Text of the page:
Szewczyk, E. et al. Fusion PCR and gene targeting in Aspergillus nidulans. Nat. Protoc. 1, 3111–3120 (2006).
Grahl, N. et al. In vivo hypoxia and a fungal alcohol dehydrogenase influence the pathogenesis of invasive pulmonary aspergillosis. PLoS Pathog. 7, e1002145 (2011).
Willger, S. D. et al. A sterol-regulatory element binding protein is required for cell polarity, hypoxia adaptation, azole drug resistance, and virulence in Aspergillus fumigatus. PLoS Pathog. 4, e1000200 (2008).
Love, M. I., Huber, W. & Anders, S. Moderated estimation of fold change and dispersion for RNA-seq data with DESeq2. Genome Biol. 15, 550 (2014).
Basenko, E. Y. et al. FungiDB: an integrated bioinformatic resource for fungi and oomycetes. J. Fungi (Basel) 4, 39 (2018).
Wu, T. D., Reeder, J., Lawrence, M., Becker, G. & Brauer, M. J. GMAP and GSNAP for genomic sequence alignment: enhancements to speed, accuracy, and functionality. Methods Mol. Biol. 1418, 283–334 (2016).
Liao, Y., Smyth, G. K. & Shi, W. featureCounts: an efficient general purpose program for assigning sequence reads to genomic features. Bioinformatics 30, 923–930 (2014).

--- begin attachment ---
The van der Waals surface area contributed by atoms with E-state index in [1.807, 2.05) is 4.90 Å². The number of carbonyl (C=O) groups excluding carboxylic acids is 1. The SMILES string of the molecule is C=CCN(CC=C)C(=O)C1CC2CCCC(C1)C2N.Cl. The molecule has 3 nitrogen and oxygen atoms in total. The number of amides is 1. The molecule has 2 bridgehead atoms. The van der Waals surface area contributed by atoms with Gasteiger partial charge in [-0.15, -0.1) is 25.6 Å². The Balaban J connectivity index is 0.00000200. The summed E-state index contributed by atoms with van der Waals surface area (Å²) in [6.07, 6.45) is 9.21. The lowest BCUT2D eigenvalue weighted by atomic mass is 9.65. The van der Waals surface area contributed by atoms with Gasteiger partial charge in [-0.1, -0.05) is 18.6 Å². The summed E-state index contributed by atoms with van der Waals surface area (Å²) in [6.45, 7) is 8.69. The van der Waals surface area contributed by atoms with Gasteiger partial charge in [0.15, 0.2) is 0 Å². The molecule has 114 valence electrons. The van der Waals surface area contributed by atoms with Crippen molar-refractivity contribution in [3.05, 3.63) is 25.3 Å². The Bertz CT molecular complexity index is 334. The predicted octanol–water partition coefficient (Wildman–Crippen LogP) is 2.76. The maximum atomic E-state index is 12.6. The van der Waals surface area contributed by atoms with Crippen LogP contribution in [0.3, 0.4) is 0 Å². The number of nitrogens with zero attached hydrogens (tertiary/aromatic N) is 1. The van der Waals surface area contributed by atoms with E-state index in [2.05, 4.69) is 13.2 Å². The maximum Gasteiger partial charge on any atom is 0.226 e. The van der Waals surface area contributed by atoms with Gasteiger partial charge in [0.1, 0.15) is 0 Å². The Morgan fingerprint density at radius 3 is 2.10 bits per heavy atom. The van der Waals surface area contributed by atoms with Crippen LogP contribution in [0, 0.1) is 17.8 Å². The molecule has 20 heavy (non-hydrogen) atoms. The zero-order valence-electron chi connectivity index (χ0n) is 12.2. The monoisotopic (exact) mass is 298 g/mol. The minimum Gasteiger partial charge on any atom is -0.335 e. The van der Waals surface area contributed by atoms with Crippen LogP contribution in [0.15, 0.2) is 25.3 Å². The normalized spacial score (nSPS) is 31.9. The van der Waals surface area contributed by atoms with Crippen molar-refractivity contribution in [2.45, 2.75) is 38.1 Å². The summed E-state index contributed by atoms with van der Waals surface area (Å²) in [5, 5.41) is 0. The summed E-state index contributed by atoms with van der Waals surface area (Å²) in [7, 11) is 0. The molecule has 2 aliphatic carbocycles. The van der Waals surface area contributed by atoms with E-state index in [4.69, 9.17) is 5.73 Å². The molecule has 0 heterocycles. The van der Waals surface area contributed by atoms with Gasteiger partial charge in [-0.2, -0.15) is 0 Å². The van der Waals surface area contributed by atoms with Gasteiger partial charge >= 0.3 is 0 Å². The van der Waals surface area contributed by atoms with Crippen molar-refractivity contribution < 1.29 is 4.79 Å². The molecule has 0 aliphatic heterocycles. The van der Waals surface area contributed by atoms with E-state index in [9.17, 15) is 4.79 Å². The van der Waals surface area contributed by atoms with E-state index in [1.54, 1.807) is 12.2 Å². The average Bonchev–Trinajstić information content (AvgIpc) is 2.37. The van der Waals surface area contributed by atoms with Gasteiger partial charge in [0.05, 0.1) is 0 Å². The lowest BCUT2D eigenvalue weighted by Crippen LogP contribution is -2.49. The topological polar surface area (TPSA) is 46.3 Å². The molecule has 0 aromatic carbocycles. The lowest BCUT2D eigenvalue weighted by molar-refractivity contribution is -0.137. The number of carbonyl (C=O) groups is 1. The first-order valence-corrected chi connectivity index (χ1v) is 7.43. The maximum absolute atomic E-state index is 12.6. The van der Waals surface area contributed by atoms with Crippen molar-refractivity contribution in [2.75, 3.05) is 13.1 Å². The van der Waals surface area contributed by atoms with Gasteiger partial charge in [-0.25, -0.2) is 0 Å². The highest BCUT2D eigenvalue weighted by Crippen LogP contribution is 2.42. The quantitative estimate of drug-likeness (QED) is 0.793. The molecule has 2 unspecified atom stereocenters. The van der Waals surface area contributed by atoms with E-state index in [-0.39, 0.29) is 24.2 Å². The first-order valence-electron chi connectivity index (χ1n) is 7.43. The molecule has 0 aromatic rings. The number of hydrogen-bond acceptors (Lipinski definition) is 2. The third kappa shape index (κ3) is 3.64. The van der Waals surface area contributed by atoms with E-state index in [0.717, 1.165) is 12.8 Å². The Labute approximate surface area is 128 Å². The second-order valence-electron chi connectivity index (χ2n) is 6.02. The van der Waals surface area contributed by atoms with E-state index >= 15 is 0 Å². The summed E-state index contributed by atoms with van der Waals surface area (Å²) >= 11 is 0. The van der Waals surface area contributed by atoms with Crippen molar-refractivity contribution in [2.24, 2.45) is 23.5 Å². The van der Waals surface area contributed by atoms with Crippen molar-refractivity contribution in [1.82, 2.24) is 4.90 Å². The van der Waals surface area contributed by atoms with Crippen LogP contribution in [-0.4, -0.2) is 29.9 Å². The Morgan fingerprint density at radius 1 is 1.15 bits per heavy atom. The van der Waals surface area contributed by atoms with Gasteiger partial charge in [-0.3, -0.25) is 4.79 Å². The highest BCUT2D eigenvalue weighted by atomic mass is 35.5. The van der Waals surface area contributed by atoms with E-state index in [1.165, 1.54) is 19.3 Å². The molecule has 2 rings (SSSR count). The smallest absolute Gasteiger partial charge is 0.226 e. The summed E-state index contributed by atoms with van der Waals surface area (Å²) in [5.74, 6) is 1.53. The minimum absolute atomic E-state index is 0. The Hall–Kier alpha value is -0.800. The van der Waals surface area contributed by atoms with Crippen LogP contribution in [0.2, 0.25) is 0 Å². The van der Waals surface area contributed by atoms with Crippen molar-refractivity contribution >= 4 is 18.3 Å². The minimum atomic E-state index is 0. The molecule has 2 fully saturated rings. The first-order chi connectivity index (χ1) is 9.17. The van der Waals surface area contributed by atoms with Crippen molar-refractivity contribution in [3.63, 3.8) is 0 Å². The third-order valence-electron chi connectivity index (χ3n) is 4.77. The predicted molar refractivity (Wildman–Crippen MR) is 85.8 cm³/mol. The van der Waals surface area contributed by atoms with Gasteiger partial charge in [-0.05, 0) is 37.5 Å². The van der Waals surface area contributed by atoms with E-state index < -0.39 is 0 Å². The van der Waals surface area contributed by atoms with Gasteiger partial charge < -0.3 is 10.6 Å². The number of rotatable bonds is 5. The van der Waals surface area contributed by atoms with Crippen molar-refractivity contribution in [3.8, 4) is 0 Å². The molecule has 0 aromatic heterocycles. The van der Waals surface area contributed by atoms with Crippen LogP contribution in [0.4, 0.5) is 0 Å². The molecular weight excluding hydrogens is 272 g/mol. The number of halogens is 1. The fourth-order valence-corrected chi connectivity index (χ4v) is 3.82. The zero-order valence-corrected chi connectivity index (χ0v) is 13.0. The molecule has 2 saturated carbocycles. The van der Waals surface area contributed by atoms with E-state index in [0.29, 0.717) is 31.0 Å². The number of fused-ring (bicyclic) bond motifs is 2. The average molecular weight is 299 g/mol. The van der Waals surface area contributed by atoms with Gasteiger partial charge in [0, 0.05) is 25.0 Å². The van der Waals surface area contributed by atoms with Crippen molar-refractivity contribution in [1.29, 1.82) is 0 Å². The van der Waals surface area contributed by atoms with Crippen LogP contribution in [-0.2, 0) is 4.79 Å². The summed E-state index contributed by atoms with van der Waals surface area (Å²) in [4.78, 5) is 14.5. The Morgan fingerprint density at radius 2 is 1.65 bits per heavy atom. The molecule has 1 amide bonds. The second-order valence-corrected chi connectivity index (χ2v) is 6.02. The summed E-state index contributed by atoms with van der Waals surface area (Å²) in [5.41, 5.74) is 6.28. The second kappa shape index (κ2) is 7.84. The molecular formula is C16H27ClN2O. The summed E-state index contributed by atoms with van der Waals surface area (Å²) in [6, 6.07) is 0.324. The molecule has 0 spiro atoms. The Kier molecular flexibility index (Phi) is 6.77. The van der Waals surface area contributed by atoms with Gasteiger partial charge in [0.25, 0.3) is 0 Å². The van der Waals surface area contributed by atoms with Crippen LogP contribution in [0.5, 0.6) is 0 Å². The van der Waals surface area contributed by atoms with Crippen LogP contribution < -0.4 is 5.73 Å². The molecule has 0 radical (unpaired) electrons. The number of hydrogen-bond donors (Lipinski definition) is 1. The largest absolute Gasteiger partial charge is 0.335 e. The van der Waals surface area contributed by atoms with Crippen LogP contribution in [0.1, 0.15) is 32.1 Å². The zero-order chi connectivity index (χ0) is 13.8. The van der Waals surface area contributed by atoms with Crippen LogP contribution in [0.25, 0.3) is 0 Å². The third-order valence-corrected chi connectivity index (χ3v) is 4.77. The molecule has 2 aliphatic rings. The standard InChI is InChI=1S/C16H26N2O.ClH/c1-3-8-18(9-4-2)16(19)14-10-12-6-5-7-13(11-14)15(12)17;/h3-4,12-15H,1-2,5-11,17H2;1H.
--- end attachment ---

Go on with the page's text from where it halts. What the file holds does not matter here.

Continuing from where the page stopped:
Friedman, J. H., Bentely, J. & Finkel, R. A. An algorithm for finding best matches in logarithmic expected time. ACM Trans. Math. Softw. 3, 209–226 (1977).
Treweek, J. B. et al. Whole-body tissue stabilization and selective extractions via tissue-hydrogel hybrids for high-resolution intact circuit mapping and phenotyping. Nat. Protoc. 10, 1860–1896 (2015).
Misharin, A. V., Morales-Nebreda, L., Mutlu, G. M., Budinger, G. R. & Perlman, H. Flow cytometric analysis of macrophages and dendritic cell subsets in the mouse lung. Am. J. Respir. Cell Mol. Biol. 49, 503–510 (2013).
Danhof, H. A. & Lorenz, M. C. The Candida albicans ATO gene family promotes neutralization of the macrophage phagolysosome. Infect. Immun. 83, 4416–4426 (2015).
Liao, P. S., Chew, T. S. & Chung, P. C. A fast algorithm for multilevel thresholding. J. Inf. Sci. Eng. 17, 713–727 (2001).
Shepardson, K. M. et al. Hypoxia enhances innate immune activation to Aspergillus fumigatus through cell wall modulation. Microbes Infect. 15, 259–269 (2013).
Burghardt, R. C. & Droleskey, R. Transmission electron microscopy. Curr. Protoc. Microbiol. 3, 1–39 (2006).